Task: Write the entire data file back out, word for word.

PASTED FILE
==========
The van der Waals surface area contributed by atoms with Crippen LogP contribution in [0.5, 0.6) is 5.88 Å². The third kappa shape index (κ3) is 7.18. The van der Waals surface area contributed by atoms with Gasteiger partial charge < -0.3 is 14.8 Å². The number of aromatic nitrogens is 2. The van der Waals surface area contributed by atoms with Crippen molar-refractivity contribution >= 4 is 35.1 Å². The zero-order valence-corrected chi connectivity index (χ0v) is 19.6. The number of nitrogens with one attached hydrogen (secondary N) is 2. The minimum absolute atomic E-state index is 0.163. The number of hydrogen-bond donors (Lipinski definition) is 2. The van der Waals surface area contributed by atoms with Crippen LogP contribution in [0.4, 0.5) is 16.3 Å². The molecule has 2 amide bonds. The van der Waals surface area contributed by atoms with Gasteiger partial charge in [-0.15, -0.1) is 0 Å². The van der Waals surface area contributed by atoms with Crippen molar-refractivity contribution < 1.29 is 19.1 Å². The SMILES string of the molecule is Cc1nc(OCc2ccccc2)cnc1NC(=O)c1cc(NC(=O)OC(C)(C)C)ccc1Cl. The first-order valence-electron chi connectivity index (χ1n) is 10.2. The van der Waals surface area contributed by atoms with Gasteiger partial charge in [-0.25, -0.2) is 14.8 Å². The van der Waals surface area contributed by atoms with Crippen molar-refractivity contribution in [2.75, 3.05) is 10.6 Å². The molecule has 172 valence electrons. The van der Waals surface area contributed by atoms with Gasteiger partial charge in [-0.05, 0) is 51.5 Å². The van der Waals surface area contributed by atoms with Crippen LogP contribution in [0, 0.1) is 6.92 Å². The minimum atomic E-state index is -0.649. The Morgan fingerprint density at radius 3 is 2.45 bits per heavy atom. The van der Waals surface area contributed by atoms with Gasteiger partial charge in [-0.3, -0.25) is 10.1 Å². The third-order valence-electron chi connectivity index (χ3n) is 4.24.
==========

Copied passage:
The van der Waals surface area contributed by atoms with Crippen LogP contribution in [0.5, 0.6) is 5.88 Å². The third kappa shape index (κ3) is 7.18. The van der Waals surface area contributed by atoms with Gasteiger partial charge < -0.3 is 14.8 Å². The number of aromatic nitrogens is 2. The van der Waals surface area contributed by atoms with Crippen molar-refractivity contribution >= 4 is 35.1 Å². The zero-order valence-corrected chi connectivity index (χ0v) is 19.6. The number of nitrogens with one attached hydrogen (secondary N) is 2. The minimum absolute atomic E-state index is 0.163. The number of hydrogen-bond donors (Lipinski definition) is 2. The van der Waals surface area contributed by atoms with Crippen LogP contribution in [0.4, 0.5) is 16.3 Å². The molecule has 2 amide bonds. The van der Waals surface area contributed by atoms with Gasteiger partial charge in [-0.15, -0.1) is 0 Å². The van der Waals surface area contributed by atoms with Crippen molar-refractivity contribution < 1.29 is 19.1 Å². The SMILES string of the molecule is Cc1nc(OCc2ccccc2)cnc1NC(=O)c1cc(NC(=O)OC(C)(C)C)ccc1Cl. The first-order valence-electron chi connectivity index (χ1n) is 10.2. The van der Waals surface area contributed by atoms with Gasteiger partial charge in [-0.25, -0.2) is 14.8 Å². The van der Waals surface area contributed by atoms with Crippen molar-refractivity contribution in [2.75, 3.05) is 10.6 Å². The molecule has 172 valence electrons. The van der Waals surface area contributed by atoms with Gasteiger partial charge in [-0.05, 0) is 51.5 Å². The van der Waals surface area contributed by atoms with Crippen LogP contribution in [0, 0.1) is 6.92 Å². The minimum atomic E-state index is -0.649. The Morgan fingerprint density at radius 3 is 2.45 bits per heavy atom. The van der Waals surface area contributed by atoms with Gasteiger partial charge in [-0.3, -0.25) is 10.1 Å². The third-order valence-electron chi connectivity index (χ3n) is 4.24.